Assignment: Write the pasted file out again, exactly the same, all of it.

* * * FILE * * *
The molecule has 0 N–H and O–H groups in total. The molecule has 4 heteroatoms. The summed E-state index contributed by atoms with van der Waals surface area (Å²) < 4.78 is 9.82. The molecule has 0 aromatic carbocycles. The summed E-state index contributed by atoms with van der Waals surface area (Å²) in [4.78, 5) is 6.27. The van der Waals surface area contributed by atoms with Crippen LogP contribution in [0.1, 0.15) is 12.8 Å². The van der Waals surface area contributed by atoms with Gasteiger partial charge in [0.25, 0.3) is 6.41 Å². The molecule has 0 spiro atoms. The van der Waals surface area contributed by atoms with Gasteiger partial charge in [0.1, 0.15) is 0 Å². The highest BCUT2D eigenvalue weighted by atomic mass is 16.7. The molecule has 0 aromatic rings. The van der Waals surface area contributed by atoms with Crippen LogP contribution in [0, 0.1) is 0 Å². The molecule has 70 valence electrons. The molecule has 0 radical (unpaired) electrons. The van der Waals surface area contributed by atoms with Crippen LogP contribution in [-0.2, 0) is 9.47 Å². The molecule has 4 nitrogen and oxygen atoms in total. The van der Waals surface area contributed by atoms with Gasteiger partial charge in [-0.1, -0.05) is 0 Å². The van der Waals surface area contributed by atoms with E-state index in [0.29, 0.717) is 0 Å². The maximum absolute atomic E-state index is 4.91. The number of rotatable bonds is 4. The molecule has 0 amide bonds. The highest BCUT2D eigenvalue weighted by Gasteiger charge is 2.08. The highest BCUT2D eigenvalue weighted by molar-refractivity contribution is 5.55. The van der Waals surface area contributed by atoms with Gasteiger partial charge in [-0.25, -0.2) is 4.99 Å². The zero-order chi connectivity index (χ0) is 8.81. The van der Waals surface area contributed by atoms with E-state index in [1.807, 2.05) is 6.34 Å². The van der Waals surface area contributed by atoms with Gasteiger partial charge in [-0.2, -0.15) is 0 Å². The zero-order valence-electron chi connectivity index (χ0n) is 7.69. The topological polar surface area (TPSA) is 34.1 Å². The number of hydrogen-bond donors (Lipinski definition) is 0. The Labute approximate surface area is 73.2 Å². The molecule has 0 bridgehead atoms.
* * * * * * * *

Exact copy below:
The molecule has 0 N–H and O–H groups in total. The molecule has 4 heteroatoms. The summed E-state index contributed by atoms with van der Waals surface area (Å²) < 4.78 is 9.82. The molecule has 0 aromatic carbocycles. The summed E-state index contributed by atoms with van der Waals surface area (Å²) in [4.78, 5) is 6.27. The van der Waals surface area contributed by atoms with Crippen LogP contribution in [0.1, 0.15) is 12.8 Å². The van der Waals surface area contributed by atoms with Gasteiger partial charge in [0.25, 0.3) is 6.41 Å². The molecule has 0 spiro atoms. The van der Waals surface area contributed by atoms with Gasteiger partial charge in [0.1, 0.15) is 0 Å². The highest BCUT2D eigenvalue weighted by atomic mass is 16.7. The molecule has 0 aromatic rings. The van der Waals surface area contributed by atoms with Crippen LogP contribution in [0, 0.1) is 0 Å². The molecule has 70 valence electrons. The molecule has 0 radical (unpaired) electrons. The van der Waals surface area contributed by atoms with Crippen LogP contribution in [-0.2, 0) is 9.47 Å². The molecule has 4 nitrogen and oxygen atoms in total. The van der Waals surface area contributed by atoms with Gasteiger partial charge in [-0.1, -0.05) is 0 Å². The van der Waals surface area contributed by atoms with E-state index in [0.29, 0.717) is 0 Å². The maximum absolute atomic E-state index is 4.91. The number of rotatable bonds is 4. The molecule has 0 amide bonds. The highest BCUT2D eigenvalue weighted by Gasteiger charge is 2.08. The highest BCUT2D eigenvalue weighted by molar-refractivity contribution is 5.55. The van der Waals surface area contributed by atoms with Gasteiger partial charge in [-0.25, -0.2) is 4.99 Å². The zero-order chi connectivity index (χ0) is 8.81. The van der Waals surface area contributed by atoms with E-state index in [1.807, 2.05) is 6.34 Å². The van der Waals surface area contributed by atoms with Gasteiger partial charge in [-0.2, -0.15) is 0 Å². The zero-order valence-electron chi connectivity index (χ0n) is 7.69. The topological polar surface area (TPSA) is 34.1 Å². The number of hydrogen-bond donors (Lipinski definition) is 0. The Labute approximate surface area is 73.2 Å². The molecule has 0 bridgehead atoms.